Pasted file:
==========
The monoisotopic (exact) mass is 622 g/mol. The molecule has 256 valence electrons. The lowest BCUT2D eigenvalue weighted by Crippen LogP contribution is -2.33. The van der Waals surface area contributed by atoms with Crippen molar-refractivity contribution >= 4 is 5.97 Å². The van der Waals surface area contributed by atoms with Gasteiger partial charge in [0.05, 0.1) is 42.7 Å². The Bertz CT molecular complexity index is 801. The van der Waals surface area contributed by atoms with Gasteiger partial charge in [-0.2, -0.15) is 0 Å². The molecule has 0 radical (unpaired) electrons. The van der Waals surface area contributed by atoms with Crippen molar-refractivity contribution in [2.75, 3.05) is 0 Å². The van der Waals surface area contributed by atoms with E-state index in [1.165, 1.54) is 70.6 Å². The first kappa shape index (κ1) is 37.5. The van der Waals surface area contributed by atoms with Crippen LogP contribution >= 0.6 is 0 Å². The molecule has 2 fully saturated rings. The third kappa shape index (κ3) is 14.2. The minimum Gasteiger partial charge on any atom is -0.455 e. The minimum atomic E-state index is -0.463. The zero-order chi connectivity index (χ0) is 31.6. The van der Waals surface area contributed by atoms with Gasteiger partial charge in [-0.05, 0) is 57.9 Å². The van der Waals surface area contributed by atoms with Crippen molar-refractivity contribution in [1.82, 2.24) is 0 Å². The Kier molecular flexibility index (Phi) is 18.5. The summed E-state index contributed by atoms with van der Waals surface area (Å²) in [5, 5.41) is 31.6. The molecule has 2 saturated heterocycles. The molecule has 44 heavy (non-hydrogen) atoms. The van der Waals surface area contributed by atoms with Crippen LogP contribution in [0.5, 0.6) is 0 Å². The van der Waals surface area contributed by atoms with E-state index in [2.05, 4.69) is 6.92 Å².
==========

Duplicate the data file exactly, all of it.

The monoisotopic (exact) mass is 622 g/mol. The molecule has 256 valence electrons. The lowest BCUT2D eigenvalue weighted by Crippen LogP contribution is -2.33. The van der Waals surface area contributed by atoms with Crippen molar-refractivity contribution >= 4 is 5.97 Å². The van der Waals surface area contributed by atoms with Gasteiger partial charge in [0.05, 0.1) is 42.7 Å². The Bertz CT molecular complexity index is 801. The van der Waals surface area contributed by atoms with Gasteiger partial charge in [-0.2, -0.15) is 0 Å². The molecule has 0 radical (unpaired) electrons. The van der Waals surface area contributed by atoms with Crippen molar-refractivity contribution in [2.75, 3.05) is 0 Å². The van der Waals surface area contributed by atoms with E-state index in [1.165, 1.54) is 70.6 Å². The first kappa shape index (κ1) is 37.5. The van der Waals surface area contributed by atoms with Crippen LogP contribution >= 0.6 is 0 Å². The molecule has 2 fully saturated rings. The third kappa shape index (κ3) is 14.2. The minimum Gasteiger partial charge on any atom is -0.455 e. The minimum atomic E-state index is -0.463. The zero-order chi connectivity index (χ0) is 31.6. The van der Waals surface area contributed by atoms with Gasteiger partial charge in [-0.05, 0) is 57.9 Å². The van der Waals surface area contributed by atoms with Crippen molar-refractivity contribution in [1.82, 2.24) is 0 Å². The Kier molecular flexibility index (Phi) is 18.5. The summed E-state index contributed by atoms with van der Waals surface area (Å²) in [5, 5.41) is 31.6. The molecule has 2 saturated heterocycles. The molecule has 44 heavy (non-hydrogen) atoms. The van der Waals surface area contributed by atoms with Crippen LogP contribution in [0.5, 0.6) is 0 Å². The van der Waals surface area contributed by atoms with E-state index in [2.05, 4.69) is 6.92 Å².